New Conforming Loan Limit Won’t Help Refi’s w/2nds…FHA May Save the Day

Share

Fannie Mae’s underwriting guidelines for the temporary conforming loan limits have been released and it looks like the new loan amounts are not going to be as helpful as many had hoped.   The new guidelines for loan amounts between $417,001 – $567,500 in King, Snohomish and Pierce Counties are far more strict.

The biggest whammy is that if you were hoping to combine your first and second mortgage (or heloc) into one new conforming-jumbo mortgage, you’re out of luck.  Fannie is not allowing any "cash out" refinances.  This means that even if you were just paying off the two mortgages and not receiving a nickle back at closing–it’s not going to fly. 

You must have a minimum of 660 credit scores for a fixed rate purchase for a LTV of 80% or less for a purchase using a fixed or adjustable rate.

Limited cash out refinances are allowed up to 75% loan to value with a minimum 660 credit score.  Limited cash-out means that you are allowed to roll in the closing costs to the refinance and receive no more than $2000 cash back at closing (no second mortgages/helocs can be included in the refinance).

Update:  it appears that Freddie Mac will allow cash out refinances up to a 75% loan to value with a 720 minimum credit score.

Adjustable rate mortgages are qualified at the fully amortized PITI at the higher of the note rate or fully indexed rate (worse case rate). 

Be prepared for a "full doc" mortgage.  There is no "stated income" allowed.   You will also need two months of reserves (PITI) and are limited to a 45% DTI (debt to income) ratio.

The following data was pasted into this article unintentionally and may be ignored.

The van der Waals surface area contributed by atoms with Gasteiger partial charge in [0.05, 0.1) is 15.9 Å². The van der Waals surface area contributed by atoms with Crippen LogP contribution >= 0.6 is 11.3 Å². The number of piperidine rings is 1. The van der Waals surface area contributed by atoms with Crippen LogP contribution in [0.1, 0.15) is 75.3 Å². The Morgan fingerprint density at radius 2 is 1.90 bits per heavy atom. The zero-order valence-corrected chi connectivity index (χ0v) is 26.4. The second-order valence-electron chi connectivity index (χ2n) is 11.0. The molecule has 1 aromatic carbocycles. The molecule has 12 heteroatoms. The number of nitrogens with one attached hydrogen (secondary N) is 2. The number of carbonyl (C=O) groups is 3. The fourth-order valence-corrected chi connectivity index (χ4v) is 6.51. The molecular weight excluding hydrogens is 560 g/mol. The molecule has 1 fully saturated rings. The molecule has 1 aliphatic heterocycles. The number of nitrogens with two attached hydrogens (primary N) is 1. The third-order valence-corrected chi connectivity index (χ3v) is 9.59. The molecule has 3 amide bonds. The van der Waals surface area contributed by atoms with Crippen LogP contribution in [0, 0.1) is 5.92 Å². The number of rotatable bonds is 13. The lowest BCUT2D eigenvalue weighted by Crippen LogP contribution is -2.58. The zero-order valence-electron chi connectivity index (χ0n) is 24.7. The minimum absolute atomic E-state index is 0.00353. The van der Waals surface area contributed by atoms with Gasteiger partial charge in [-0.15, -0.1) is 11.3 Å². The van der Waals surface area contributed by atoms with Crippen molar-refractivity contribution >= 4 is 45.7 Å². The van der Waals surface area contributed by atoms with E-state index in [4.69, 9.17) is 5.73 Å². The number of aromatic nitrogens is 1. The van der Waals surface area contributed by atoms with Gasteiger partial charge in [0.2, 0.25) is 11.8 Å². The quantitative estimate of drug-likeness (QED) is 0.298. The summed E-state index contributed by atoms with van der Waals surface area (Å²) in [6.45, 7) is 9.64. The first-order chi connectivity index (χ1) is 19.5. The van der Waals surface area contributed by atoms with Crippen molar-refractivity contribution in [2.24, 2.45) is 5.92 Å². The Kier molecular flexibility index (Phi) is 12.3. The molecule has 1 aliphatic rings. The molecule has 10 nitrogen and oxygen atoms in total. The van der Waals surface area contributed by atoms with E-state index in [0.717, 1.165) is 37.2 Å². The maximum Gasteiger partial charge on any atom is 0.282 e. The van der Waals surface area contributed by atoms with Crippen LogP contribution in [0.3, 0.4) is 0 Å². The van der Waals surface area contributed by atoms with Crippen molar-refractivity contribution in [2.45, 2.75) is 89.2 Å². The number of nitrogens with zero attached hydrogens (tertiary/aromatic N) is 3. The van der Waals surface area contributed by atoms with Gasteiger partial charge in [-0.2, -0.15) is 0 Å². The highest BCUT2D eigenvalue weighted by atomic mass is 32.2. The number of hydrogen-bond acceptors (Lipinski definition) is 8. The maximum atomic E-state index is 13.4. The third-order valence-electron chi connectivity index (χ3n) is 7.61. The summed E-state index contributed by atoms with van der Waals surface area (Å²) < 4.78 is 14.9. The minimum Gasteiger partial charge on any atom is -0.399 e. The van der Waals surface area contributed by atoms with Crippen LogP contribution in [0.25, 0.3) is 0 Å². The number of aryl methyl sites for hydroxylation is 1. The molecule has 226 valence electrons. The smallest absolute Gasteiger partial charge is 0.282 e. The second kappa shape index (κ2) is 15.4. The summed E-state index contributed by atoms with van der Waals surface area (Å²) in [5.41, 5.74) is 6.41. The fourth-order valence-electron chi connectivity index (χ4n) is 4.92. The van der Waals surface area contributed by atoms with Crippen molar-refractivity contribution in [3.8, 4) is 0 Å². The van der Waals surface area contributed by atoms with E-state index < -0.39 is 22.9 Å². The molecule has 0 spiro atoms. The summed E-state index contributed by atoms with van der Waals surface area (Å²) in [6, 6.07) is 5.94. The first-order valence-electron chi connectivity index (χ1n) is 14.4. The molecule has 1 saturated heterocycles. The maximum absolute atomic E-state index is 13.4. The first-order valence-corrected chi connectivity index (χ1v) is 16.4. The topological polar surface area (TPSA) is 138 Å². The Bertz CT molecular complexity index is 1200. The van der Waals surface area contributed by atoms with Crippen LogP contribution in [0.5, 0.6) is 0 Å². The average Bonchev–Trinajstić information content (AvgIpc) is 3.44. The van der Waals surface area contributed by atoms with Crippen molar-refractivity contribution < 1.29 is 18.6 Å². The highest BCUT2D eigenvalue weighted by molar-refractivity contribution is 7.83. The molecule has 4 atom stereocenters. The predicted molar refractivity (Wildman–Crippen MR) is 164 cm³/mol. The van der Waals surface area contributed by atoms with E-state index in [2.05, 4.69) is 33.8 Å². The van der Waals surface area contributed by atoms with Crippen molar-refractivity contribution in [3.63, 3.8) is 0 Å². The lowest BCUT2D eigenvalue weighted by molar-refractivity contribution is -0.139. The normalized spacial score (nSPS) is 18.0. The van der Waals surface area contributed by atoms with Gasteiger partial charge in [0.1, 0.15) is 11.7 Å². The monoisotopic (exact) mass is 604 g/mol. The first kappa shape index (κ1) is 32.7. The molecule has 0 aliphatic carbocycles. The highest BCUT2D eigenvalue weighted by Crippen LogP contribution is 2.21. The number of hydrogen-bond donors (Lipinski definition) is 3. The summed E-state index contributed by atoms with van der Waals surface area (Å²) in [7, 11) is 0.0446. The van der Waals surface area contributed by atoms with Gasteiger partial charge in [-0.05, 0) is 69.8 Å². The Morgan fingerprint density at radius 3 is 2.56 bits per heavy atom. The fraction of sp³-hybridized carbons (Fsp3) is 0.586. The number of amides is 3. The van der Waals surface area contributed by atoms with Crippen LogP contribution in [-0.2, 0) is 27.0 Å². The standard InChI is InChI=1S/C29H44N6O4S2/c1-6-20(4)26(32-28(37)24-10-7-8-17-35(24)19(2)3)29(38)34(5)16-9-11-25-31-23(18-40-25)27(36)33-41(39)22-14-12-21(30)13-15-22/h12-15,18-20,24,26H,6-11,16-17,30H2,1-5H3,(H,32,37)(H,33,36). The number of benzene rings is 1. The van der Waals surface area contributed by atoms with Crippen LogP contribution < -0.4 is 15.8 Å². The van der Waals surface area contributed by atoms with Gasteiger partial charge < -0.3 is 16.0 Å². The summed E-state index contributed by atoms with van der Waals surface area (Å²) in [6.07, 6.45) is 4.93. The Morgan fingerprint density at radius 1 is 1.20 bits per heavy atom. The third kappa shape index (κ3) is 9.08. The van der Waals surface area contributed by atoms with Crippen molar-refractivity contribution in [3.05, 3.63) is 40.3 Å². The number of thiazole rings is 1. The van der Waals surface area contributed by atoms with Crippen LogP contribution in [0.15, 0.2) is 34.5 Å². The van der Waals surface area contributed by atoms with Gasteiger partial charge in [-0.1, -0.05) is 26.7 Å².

You can only have four financed properties, including your principal residence.

On Monday, I believe lenders will finally unveil pricing…which again is said to not be as exciting as consumers had hoped.  I’m hearing that the rates will fall between current Jumbo and conforming.   

Rumor has it that the FHA-jumbo will be more friendly to "jumbo" homeowners…if they can get over paying the upfront MIP (1.5% of your loan amount) and monthly mortgage insurance (0.5% of your loan amount/12 months).   For example, on a $500,000 loan amount, the upfront MIP would be $7500 (typically financed into the loan) plus monthly mortgage insurance in the amount of $208.33…even if you have an 80% loan to value.  We’ll just have to wait and see a couple more days.

Remember, these loan limits only last through December 31, 2008.

More to follow. 

Comments

  1. Thanks for this! We’re thinking about refinancing our $600,000 mortgage. Our hope is to put the $567,500 into the first loan and the balance into the second loan. Is this possible under these guidelines?

  2. Kalley,
    It will depend on what your loan to value is. I’m glad you like the article and that I could help.

Speak Your Mind

*